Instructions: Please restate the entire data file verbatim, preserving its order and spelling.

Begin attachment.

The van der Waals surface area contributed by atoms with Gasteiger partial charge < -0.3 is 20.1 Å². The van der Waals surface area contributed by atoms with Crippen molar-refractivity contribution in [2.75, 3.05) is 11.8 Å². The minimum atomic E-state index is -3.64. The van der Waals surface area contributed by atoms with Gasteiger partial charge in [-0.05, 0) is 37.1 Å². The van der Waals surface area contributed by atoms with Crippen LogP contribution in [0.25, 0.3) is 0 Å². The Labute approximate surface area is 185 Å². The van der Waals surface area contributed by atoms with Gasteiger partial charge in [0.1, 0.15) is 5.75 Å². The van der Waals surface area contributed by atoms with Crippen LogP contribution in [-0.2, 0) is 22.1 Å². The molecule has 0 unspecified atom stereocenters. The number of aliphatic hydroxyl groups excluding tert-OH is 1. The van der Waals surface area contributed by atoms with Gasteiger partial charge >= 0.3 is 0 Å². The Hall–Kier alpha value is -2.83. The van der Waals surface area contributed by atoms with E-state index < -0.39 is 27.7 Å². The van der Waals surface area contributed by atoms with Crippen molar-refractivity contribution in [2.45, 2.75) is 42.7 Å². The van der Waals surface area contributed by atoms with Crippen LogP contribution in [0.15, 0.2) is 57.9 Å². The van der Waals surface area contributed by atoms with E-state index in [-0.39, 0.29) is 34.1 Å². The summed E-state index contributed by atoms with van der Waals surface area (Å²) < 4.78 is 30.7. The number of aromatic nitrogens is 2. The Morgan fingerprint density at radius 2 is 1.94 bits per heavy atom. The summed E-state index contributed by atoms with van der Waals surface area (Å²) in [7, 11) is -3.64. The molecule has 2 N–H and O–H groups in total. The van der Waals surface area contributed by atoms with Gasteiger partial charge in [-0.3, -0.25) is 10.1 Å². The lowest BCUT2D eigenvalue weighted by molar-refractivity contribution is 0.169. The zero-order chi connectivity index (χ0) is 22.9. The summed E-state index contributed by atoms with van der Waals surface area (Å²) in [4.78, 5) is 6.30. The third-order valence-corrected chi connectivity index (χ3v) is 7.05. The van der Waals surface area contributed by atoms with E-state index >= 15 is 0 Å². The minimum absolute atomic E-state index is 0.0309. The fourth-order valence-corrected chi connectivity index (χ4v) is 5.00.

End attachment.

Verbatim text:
The van der Waals surface area contributed by atoms with Gasteiger partial charge < -0.3 is 20.1 Å². The van der Waals surface area contributed by atoms with Crippen molar-refractivity contribution in [2.75, 3.05) is 11.8 Å². The minimum atomic E-state index is -3.64. The van der Waals surface area contributed by atoms with Gasteiger partial charge in [-0.05, 0) is 37.1 Å². The van der Waals surface area contributed by atoms with Crippen LogP contribution in [0.25, 0.3) is 0 Å². The Labute approximate surface area is 185 Å². The van der Waals surface area contributed by atoms with Gasteiger partial charge in [0.1, 0.15) is 5.75 Å². The van der Waals surface area contributed by atoms with Crippen LogP contribution in [-0.2, 0) is 22.1 Å². The molecule has 0 unspecified atom stereocenters. The number of aliphatic hydroxyl groups excluding tert-OH is 1. The van der Waals surface area contributed by atoms with Gasteiger partial charge >= 0.3 is 0 Å². The Hall–Kier alpha value is -2.83. The van der Waals surface area contributed by atoms with E-state index < -0.39 is 27.7 Å². The van der Waals surface area contributed by atoms with Crippen molar-refractivity contribution in [2.45, 2.75) is 42.7 Å². The van der Waals surface area contributed by atoms with Crippen LogP contribution in [0.15, 0.2) is 57.9 Å². The van der Waals surface area contributed by atoms with E-state index in [-0.39, 0.29) is 34.1 Å². The summed E-state index contributed by atoms with van der Waals surface area (Å²) < 4.78 is 30.7. The number of aromatic nitrogens is 2. The Morgan fingerprint density at radius 2 is 1.94 bits per heavy atom. The summed E-state index contributed by atoms with van der Waals surface area (Å²) in [7, 11) is -3.64. The molecule has 2 N–H and O–H groups in total. The van der Waals surface area contributed by atoms with Gasteiger partial charge in [-0.3, -0.25) is 10.1 Å². The lowest BCUT2D eigenvalue weighted by molar-refractivity contribution is 0.169. The zero-order chi connectivity index (χ0) is 22.9. The summed E-state index contributed by atoms with van der Waals surface area (Å²) in [4.78, 5) is 6.30. The third-order valence-corrected chi connectivity index (χ3v) is 7.05. The van der Waals surface area contributed by atoms with E-state index >= 15 is 0 Å². The minimum absolute atomic E-state index is 0.0309. The fourth-order valence-corrected chi connectivity index (χ4v) is 5.00.